To make you see

Garnette Cadogan on V.S. Naipaul’s non-fiction

V.S. Naipaul in Grenada, 1983

V.S. Naipaul in Grenada, soon after the US-led invasion; November 1983. Photograph courtesy Trinidad Publishing Company Limited

The problem of exile is that it becomes increasingly hard to go home. You might eventually be able to return physically, but not to the country you left. Too much will have happened in the meantime. Those who stayed behind will have changed, but the exile, because of his peculiar experience, will have changed even more, marked by exposure to an alien world.

— Ian Buruma, Bad Elements: Chinese Rebels
from Los Angeles to Beijing

V.S. Naipaul, long celebrated in the Caribbean for his fiction, especially his magisterial novel A House for Mr Biswas, receives in comparison scant attention — reading attention, anyway — for his remarkable body of literary non-fiction. Judged by the reaction of Caribbean academics, critics, and the reading public, one could be misled into believing that the novel is Naipaul’s exclusive creative métier. Yet a mere perusal of his non-fiction reveals observations no less acute, portrayals no less precise, and scenes no less finely drawn. Indeed, the same literary tics prevail: a deceptively simple, efficient prose, wielded like a machete one moment and controlled like a scalpel the next; a measured pace punctuated with disarming aperçus and propelled by irony; a predilection for autopsy over elegy; and the proud, skeptical observer and inert participant standing at the crossroads of a recidivist colonialism and flailing post-colonialism: the weight of history pressing on the personal. In fact, Naipaul’s letters, novels, and travelogues are of a literary whole. In Reading and Writing: A Personal Account, he says:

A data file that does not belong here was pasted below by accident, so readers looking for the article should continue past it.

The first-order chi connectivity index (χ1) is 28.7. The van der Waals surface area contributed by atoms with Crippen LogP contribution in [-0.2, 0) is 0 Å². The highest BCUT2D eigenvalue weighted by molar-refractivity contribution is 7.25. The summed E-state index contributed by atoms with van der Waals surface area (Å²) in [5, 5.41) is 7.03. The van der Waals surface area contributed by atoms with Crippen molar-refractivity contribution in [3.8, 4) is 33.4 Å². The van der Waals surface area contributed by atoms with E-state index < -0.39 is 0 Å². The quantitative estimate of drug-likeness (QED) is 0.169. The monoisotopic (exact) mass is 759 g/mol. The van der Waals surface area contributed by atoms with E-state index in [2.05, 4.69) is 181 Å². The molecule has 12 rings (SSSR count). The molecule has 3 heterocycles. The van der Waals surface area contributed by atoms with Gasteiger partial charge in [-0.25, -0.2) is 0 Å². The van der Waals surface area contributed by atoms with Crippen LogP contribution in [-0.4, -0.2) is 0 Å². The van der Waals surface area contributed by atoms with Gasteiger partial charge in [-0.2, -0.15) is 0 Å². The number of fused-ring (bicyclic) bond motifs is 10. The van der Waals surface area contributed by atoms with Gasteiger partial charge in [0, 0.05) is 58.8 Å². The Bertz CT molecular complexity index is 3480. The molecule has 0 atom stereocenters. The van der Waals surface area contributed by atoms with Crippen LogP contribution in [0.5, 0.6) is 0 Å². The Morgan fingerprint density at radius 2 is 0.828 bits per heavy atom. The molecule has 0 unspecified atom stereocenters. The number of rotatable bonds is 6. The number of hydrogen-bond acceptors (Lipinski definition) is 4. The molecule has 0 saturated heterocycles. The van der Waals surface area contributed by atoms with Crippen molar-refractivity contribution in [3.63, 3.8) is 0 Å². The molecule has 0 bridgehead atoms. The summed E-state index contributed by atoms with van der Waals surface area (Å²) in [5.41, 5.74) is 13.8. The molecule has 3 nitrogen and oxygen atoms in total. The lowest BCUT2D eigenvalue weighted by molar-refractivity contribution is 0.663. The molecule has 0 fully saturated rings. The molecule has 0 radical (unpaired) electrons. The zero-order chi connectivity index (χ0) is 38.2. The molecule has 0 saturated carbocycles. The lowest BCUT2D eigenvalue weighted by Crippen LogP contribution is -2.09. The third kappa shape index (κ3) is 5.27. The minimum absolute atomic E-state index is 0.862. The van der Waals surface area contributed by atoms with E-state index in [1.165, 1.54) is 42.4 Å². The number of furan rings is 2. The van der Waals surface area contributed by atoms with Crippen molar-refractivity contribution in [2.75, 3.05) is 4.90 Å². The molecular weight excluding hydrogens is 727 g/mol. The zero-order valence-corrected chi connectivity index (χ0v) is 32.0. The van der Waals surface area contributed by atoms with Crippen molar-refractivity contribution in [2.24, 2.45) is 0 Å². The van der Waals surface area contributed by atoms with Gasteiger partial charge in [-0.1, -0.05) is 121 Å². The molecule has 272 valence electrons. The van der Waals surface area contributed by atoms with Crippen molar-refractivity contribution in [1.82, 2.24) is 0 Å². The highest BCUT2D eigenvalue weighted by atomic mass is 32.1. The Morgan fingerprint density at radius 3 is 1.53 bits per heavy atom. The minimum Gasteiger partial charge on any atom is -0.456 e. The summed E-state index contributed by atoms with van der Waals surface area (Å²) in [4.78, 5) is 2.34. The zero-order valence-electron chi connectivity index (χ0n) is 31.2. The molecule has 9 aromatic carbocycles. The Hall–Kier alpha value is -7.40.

So, as my world widened, beyond the immediate personal circumstances that bred fiction, and as my comprehension widened, the literary forms I practiced flowed together and supported one another; and I couldn’t say that one form was higher than another. The form depended on the material; the books were all part of the same process of understanding.

Why, then, the neglect?

Certainly, part of what makes Naipaul such a compelling writer is his ability to penetrate and excoriate (and with deceptive ease at that). “These islanders are disturbed,” he wrote in a 1970 New York Review of Books essay, “Power to the Caribbean People”. “They already have black government and black power, but they want more. They want something more than politics. Like the dispossessed peasantry of medieval Europe, they await crusades and messiahs.” In some quarters, the wound is still raw.

Truth be told, in far too many cases the painful comments remain true. Written about Jamaica about a quarter-century ago, this reads like a recent dispatch:

In Jamaica my diary entries grew shorter and shorter . . . There was nothing new to record. Every day I saw the same things — unemployment, ugliness, over-population, race — every day I heard the same circular arguments.

Not surprisingly, then, Naipaul is branded a harbinger of unfair criticism and distorted analysis, the colonial camouflaged in postcolonial garb.

But to settle at this conclusion is to miss salient qualities of his non-fiction. Joseph Conrad, whose mark he bears, captured its essence. “My task which I am trying to achieve,” Conrad wrote, “is, by the power of the written word, to make you hear, to make you feel — it is, above all, to make you see.” So too with Naipaul: he makes us see, really see, with an unsentimental eye; understanding follows close observation. As he says in Finding the Centre: “The reader will see how the material was gathered . . . All that was added later was understanding. Out of that understanding the narrative came.” A narrative of scrupulous observations, populated with rounded characters who speak for themselves.